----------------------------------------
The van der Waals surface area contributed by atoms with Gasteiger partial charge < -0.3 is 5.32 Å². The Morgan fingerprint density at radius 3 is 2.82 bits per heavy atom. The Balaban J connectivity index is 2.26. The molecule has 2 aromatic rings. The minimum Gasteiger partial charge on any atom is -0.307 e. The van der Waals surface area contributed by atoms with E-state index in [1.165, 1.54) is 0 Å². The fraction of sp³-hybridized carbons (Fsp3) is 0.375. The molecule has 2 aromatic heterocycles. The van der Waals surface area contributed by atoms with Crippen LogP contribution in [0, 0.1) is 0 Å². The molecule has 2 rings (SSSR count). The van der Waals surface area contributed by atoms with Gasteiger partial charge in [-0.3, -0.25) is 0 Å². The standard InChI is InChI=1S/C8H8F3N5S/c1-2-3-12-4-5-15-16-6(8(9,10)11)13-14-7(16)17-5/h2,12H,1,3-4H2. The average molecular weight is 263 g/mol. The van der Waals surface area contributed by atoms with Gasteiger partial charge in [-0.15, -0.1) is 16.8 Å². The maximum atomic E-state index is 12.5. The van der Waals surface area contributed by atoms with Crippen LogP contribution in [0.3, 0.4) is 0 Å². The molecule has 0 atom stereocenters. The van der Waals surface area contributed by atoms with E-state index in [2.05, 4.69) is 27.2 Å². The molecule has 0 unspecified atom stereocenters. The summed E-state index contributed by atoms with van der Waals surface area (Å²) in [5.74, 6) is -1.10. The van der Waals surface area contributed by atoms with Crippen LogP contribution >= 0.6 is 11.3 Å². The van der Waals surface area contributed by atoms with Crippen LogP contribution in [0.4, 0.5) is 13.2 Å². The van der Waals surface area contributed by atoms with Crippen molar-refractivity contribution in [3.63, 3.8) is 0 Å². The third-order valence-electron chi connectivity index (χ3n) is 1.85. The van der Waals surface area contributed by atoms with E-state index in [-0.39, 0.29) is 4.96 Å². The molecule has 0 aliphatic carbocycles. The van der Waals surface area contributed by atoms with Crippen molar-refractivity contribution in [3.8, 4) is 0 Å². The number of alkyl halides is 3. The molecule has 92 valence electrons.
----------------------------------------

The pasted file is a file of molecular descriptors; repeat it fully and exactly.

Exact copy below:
The van der Waals surface area contributed by atoms with Gasteiger partial charge < -0.3 is 5.32 Å². The Morgan fingerprint density at radius 3 is 2.82 bits per heavy atom. The Balaban J connectivity index is 2.26. The molecule has 2 aromatic rings. The minimum Gasteiger partial charge on any atom is -0.307 e. The van der Waals surface area contributed by atoms with E-state index in [1.165, 1.54) is 0 Å². The fraction of sp³-hybridized carbons (Fsp3) is 0.375. The molecule has 2 aromatic heterocycles. The van der Waals surface area contributed by atoms with Crippen LogP contribution in [0, 0.1) is 0 Å². The molecule has 2 rings (SSSR count). The van der Waals surface area contributed by atoms with Gasteiger partial charge in [-0.3, -0.25) is 0 Å². The standard InChI is InChI=1S/C8H8F3N5S/c1-2-3-12-4-5-15-16-6(8(9,10)11)13-14-7(16)17-5/h2,12H,1,3-4H2. The average molecular weight is 263 g/mol. The van der Waals surface area contributed by atoms with Gasteiger partial charge in [-0.15, -0.1) is 16.8 Å². The maximum atomic E-state index is 12.5. The van der Waals surface area contributed by atoms with Crippen LogP contribution in [0.3, 0.4) is 0 Å². The molecule has 0 atom stereocenters. The van der Waals surface area contributed by atoms with E-state index in [2.05, 4.69) is 27.2 Å². The molecule has 0 unspecified atom stereocenters. The summed E-state index contributed by atoms with van der Waals surface area (Å²) in [5.74, 6) is -1.10. The van der Waals surface area contributed by atoms with Crippen LogP contribution >= 0.6 is 11.3 Å². The van der Waals surface area contributed by atoms with Crippen LogP contribution in [0.4, 0.5) is 13.2 Å². The van der Waals surface area contributed by atoms with Crippen molar-refractivity contribution in [3.63, 3.8) is 0 Å². The third-order valence-electron chi connectivity index (χ3n) is 1.85. The van der Waals surface area contributed by atoms with E-state index in [-0.39, 0.29) is 4.96 Å². The molecule has 0 aliphatic carbocycles. The van der Waals surface area contributed by atoms with Crippen molar-refractivity contribution in [3.8, 4) is 0 Å². The number of alkyl halides is 3. The molecule has 92 valence electrons.